Planning takes a ‘psychological and emotional toll’ on people
Clare Symonds of Planning Democracy addressed delegates at the Scottish Planning and Environmental Law (SPEL) conference in September 2011.
Thank you for inviting me to come here and discuss the issue of community engagement with a distinguished audience such as yourselves. Its a great opportunity for Planning Democracy to have this discussion.
Planning Democracy is an organisation campaigning for a fair and inclusive planning system in Scotland. We do this through practical and academic research and by campaigning for change.
Fundamental to our work is a belief that people have a right to be able to actively participate in planning. It is an essential pillar of democracy to be able to scrutinise policies and plans and hold decision makers to account.
Our practical research includes workshops and interviews with people affected by planning. It shows us that many people feel that the promises made in the planning reforms to get better public engagement have not resulted in any real change.
We talk to people like Tommy and Harry who for 15 years have lived in south Lanarkshire surrounded by open cast mines. They have faced application after application after application in their area….. they feel robbed of a voice once more, as a recent application that contributed the cumulative negative impact on their environment and receive hundreds of objections, are approved without a public local inquiry. Despite being within 500 m of a local community.
Already their faith in the system was low, due to a host of issues but has the new planning system with its reforms and promises to improve public participation come any way close to helping regain their trust?
They have had years of experience of engaging with the planning system but they feel the reforms have set participation back years.
They like many we speak to feel alienated from the system and mistrustful of its workings. The impact on people like these is a huge psychological and emotional toll, which creates disaffection, disempowerment and a disconnection from power.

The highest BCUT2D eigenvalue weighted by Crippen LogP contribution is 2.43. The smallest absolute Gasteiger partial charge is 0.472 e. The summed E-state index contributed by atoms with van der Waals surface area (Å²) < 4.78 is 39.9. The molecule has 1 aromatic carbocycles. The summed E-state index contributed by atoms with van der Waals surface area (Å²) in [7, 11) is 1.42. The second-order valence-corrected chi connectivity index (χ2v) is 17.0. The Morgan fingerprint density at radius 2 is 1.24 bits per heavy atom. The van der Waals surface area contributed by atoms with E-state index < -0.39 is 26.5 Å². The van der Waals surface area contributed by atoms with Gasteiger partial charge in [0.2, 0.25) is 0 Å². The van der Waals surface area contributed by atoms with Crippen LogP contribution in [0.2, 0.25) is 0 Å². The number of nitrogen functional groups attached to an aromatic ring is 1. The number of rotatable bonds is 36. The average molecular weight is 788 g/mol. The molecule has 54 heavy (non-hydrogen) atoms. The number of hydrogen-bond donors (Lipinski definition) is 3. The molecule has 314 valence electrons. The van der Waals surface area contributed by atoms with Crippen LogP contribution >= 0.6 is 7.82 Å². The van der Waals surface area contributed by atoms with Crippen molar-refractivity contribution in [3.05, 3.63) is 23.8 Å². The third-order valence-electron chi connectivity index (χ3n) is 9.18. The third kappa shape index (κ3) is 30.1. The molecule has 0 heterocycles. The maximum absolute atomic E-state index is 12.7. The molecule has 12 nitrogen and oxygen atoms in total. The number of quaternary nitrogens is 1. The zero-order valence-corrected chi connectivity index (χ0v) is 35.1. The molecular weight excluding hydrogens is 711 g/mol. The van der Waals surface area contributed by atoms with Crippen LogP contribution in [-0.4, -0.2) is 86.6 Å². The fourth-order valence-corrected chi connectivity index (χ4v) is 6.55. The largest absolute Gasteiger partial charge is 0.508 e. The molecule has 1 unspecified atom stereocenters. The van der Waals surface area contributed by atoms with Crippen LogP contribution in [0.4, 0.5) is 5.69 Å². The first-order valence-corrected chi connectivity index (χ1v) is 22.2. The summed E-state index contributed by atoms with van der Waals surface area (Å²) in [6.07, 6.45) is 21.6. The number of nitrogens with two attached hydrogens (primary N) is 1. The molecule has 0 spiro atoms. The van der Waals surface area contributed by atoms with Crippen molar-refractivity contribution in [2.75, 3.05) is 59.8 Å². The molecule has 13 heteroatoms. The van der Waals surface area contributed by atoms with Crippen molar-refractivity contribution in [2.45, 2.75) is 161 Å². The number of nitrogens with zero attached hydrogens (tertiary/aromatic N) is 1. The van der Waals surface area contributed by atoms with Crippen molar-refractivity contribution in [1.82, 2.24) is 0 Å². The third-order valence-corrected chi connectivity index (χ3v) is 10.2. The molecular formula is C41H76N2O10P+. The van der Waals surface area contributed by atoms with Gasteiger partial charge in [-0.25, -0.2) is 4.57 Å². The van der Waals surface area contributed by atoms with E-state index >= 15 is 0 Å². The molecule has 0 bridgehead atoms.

I ask you, is that how a healthy democracy works? Is that how the system is supposed to make people feel?
And what if you do put aside your cyncism as the people in North Airdrie did.
So here we have a community who had aspirations and well thought out plans for how waste should be dealt with, informed by years of living next door to Europe’s largest landfill. They acted appropriately and showed a great deal of foresight and responsibility by engaging with the system at the earliest opportunity. Their ideas were given a place in the structure and local development plans.
And yet a major application that hadn’t been considered during this development plan process was approved despite being contrary to the Development Plan and local community opposition. The community input was never acknowledged by the system or politicians and they were refused a Public Local Inquiry.
I ask you what incentive then is there for people to get involved early in the system? Without the right to challenge a development at a later stage, a front loaded system of engagement is a weak form of democracy.
We have supported Marco McGinty in his judicial review of the National Planning Framework. Here is a shy birdwatcher, who for most of his life has daily visited Southannan Sands to study and understand the wildlife there. He has a deep connection with the area He is incensed by a system that allows it to be threatened, but denies him a voice. He didn’t know about the NPF or Hunterston’s late inclusion into it thus giving it national development status which has denied him the opportunity to object to the need for development at the application stage.
So he took the only option of justice available to him, an expensive intimidating court case. This throws him into the unfamiliar legal world, where the language and culture is alienating and foreign. He has had his finances delved into put in the public domain but despite being jobless or taking a case in the public interest he is not eligible for legal aid.
I ask you is this a democratic equitable system of justice?
There are significant power and resource imbalances within the system to many it remains opaque and unaccountable and their influence in decisions is far from clear.
People talk about the tension between the key aims of the reforms. There is a tug of war between making the system more efficient or making the system more inclusive?
What we are asking is what kind of a society do we want to live in? One that values economic growth over democratic values and principles? Is planning in the public interest about facilitating development or is it about democratically deciding what kind of development is needed to enable people to live sustainably?
We have identified several aspects of what we call active democracy that we think will help to support a fair and inclusive planning system in Scotland: I would welcome a discussion on how we might achieve these aims and help strengthen our ideas.
We propose to launch the results of our thinking in our own conference next March we welcome you there too.
Presentation delivered at the Scottish Planning and Environmental Law (SPEL) conference ‘Changing policy and practice in a new planning era’ on 8 September 2011.